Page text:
|Publication number||US3170047 A|
|Publication date||Feb 16, 1965|
|Filing date||Feb 1, 1961|
|Priority date||Feb 1, 1961|
|Publication number||US 3170047 A, US 3170047A, US-A-3170047, US3170047 A, US3170047A|
|Inventors||Mairs William J, Schneider Richard W, Ward Richard D|
|Original Assignee||Acton Lab Inc|
|Export Citation||BiBTeX, EndNote, RefMan|
|Patent Citations (9), Referenced by (7), Classifications (11)|
|External Links: USPTO, USPTO Assignment, Espacenet|
Feb- 16, 1965 w. J. MAIRS'ETAL- ENcAPsuLATED ROTARY SWITCHES A2 sheets-sheet 1 Filed Feb. 1, 1961 WM NNN ///|/-/|//|/.fl, 1 y. www M \v LIM .QQ www1 15u MNM. \i Nw Q9 NQ .Q Nw II.-
mw Il. Il' III .Il W v j IL H/ .Y Qw l- I ,NIR vm%-/ m bh W willi YN. W N Sx Feb. 16, 1965 w. J. MAlRs ETAL 3,170,047
ENCAPSULATED ROTARY SWITCHES l Filed Feb. 1, 1961 2 Sheets-Sheet 2 INV EN TORS M J. MAIRS RICHARD W.SCHNE|DER BY RICHARD D.WARD
ATTORNEYS United States Patent 3,170,047 ENCAPSULATED yRUlFARY SWETCHES William l. Mair-s, Waltham, Richard W. Schneider, Acton, and Richard 1). Ward, West Acton, Mass., assignors to ActonLaboratories, liuc., a corporation of Massachusetts i Filed Feb. 1, 1961, Ser. No. 8,476 6 Claims. (Cl. Zilli-11) This invention relates to electrical switches and more particularly to encapsulated rotary switches.
j The rprimary objectv of this invention is to provide a rotary switch assembly-which. can be used in an eX- plosive environment.
A further important object of this invention is to provide along-life rotary switch which can be designed for use as a multi-position selector switch having detent means restraining it ina selected position, or as a highspeed continually operatingcommutator switch.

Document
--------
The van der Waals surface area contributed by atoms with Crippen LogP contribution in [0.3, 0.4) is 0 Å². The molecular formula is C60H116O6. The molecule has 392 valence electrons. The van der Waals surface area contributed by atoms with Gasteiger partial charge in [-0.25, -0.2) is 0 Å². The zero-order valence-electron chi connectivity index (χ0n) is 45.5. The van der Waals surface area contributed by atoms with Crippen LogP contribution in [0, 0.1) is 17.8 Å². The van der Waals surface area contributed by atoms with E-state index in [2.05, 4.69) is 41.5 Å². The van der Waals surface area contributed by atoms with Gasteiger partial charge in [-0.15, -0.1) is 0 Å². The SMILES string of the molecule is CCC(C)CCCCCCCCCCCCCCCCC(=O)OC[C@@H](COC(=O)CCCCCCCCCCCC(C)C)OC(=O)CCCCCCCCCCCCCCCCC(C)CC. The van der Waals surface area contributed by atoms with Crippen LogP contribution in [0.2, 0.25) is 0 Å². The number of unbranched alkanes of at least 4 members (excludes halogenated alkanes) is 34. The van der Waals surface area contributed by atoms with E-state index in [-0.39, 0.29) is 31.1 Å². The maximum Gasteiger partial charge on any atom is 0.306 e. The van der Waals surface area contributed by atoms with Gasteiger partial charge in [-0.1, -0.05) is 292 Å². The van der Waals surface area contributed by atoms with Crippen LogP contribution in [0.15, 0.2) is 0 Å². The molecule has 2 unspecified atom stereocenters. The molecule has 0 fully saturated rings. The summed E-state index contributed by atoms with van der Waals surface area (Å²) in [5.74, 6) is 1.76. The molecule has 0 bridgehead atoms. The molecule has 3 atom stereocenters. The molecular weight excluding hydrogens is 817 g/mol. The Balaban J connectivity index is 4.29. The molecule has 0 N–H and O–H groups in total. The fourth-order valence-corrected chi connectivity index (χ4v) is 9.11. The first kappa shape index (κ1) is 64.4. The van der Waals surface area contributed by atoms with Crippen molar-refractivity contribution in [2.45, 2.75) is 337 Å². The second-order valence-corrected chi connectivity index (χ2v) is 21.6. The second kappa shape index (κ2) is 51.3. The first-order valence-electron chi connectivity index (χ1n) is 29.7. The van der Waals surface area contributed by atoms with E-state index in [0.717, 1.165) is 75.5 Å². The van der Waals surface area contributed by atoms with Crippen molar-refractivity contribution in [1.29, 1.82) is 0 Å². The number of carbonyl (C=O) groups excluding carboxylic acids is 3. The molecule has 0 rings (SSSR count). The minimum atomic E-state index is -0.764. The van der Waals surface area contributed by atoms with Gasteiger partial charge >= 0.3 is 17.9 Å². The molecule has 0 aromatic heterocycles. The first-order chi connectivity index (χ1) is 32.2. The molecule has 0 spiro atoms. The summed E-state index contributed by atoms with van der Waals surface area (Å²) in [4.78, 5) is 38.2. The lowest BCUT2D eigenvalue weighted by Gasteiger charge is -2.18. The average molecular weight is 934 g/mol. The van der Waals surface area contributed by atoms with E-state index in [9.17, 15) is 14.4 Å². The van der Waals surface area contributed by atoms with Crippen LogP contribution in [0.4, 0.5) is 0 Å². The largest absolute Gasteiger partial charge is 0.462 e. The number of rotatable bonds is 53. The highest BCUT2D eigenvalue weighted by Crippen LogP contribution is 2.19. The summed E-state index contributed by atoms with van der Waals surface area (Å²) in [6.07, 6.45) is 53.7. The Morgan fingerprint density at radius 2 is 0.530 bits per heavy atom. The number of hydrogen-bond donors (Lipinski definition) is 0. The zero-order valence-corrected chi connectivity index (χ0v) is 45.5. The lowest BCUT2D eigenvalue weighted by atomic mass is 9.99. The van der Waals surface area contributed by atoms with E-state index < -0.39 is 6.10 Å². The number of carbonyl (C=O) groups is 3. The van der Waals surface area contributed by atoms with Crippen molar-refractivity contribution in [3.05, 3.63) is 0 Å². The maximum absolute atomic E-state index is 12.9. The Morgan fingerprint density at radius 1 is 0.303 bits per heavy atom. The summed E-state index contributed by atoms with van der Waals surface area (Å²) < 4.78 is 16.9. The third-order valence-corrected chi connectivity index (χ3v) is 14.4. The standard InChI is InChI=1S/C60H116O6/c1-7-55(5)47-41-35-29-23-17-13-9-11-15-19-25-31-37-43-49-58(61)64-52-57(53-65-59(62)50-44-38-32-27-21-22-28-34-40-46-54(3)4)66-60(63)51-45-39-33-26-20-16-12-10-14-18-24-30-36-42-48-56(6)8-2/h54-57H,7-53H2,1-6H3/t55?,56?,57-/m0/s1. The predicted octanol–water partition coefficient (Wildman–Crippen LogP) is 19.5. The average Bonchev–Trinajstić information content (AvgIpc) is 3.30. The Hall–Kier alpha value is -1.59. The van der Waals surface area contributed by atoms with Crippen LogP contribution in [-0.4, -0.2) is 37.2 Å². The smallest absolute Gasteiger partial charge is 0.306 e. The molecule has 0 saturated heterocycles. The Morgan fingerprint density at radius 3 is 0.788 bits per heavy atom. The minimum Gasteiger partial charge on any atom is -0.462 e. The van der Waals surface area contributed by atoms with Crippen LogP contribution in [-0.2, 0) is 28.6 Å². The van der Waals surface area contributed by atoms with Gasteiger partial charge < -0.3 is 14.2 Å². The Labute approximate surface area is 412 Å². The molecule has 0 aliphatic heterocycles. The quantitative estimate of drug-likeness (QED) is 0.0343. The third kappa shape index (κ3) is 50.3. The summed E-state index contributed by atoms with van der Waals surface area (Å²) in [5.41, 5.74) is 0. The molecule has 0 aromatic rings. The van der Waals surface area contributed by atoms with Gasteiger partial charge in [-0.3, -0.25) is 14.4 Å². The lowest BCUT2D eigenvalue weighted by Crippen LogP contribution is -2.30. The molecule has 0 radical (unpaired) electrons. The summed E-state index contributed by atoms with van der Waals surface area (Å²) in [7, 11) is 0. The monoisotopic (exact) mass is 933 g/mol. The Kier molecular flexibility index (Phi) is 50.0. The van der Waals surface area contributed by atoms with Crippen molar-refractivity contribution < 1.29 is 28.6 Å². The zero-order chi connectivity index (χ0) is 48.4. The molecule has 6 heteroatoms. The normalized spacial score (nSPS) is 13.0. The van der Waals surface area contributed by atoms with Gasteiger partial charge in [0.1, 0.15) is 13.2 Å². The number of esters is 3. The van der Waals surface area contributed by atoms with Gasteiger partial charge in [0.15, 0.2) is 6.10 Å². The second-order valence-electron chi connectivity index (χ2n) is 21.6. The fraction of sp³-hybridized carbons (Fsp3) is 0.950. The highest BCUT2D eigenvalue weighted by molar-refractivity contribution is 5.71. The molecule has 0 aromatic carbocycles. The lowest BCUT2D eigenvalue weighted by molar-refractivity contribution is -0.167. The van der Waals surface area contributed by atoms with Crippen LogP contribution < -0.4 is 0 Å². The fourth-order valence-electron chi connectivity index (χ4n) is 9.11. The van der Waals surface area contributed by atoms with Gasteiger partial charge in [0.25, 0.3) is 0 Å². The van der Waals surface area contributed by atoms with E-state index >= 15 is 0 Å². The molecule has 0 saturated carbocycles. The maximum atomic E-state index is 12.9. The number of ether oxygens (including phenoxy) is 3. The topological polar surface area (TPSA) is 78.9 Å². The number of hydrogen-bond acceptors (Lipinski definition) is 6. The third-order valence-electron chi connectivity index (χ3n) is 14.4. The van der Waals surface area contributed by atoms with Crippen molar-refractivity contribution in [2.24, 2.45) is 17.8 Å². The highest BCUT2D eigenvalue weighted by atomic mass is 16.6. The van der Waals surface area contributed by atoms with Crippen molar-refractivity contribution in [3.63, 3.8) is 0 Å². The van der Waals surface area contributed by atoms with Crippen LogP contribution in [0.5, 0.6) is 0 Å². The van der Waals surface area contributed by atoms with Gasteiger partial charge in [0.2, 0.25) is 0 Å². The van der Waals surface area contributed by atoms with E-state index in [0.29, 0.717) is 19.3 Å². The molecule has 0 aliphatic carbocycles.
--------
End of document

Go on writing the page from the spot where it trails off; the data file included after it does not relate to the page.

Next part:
A further object of the present invention is to provide rotary switches which can be ganged together for in-orout-of-phase switching,` are completely sealed against dust and moisture, are free of contact chatter, and can be constructed with a large or small number of switching contacts with substantially equal ease. Y
The invention which achieves the foregoing objects can be described briefly as comprising a housing having anV end wall, a shaft journaled in the endk wall, an annular capsule contact assembly within the housing spaced from the end wall, the Contact assembly comprising (l) a rigid annular non-conductive switch disk having a plurality of conductive switch segments on one face, (2) a liexural annular contact laminate overlying and secured tothe switch disk in spaced relation to the switch segments, the contact laminate comprising a conductive inner layer Fand a resilient non-conducting outer layer, (3) a plu-l rality of leads each connected at one end to one of the switch segments and at the other end to a separate terminal on the outside of the housing, and (4) an additional lead connected at one end'to the inner layer of the Contact laminate and at the other end to a terminal on the outside of the housing, and a pressure piece attached to the shaft and engaging the outer layer of the contact laminate for causing the contact laminate to engage each segment in turn as the shaft rotates, whereby to effect precise switching from one to another of said switch segments. In the preferred embodiment of the invention, the capsule contact assembly is supported only at its periphery and the leads are connected to the segments at the center of the assembly.
Other objects and many of the attendant advantages of the present invention will become more readily apparent as reference is had to the following detailed speciication when considered together with the accompanying drawings wherein:
FIG. 1 is a sectional view of a 2-gang encapsulated switch assembly embodying the present invention;
FIG. 2 is a perspective view of a capsule contact assembly with leads connected to the switch segments and contact foil;
FIG. 3 is an exploded view of the components of the capsule contact assembly; and
FIG. 4 is a fragmentary sectional view on an enlarged scale showing how the flexural contact laminate is caused to contact an underlying switch segment by means of a rotatable pressure piece.
Referring now to FIG. 1, there is shown a 2-gang encapsulated switch assembly which comprises two identical' switch housings 2 and 2A connected in tandem with a third housing 4 which contains a detent indexing mechlmi? Patented Feb. 15, 1965 ICC made of plastic or of metal as, for example, anodized aluminum.y The housings are connected together by clampsand 10. These clamps are of conventional split ring construction and are well known to persons skilled in the art.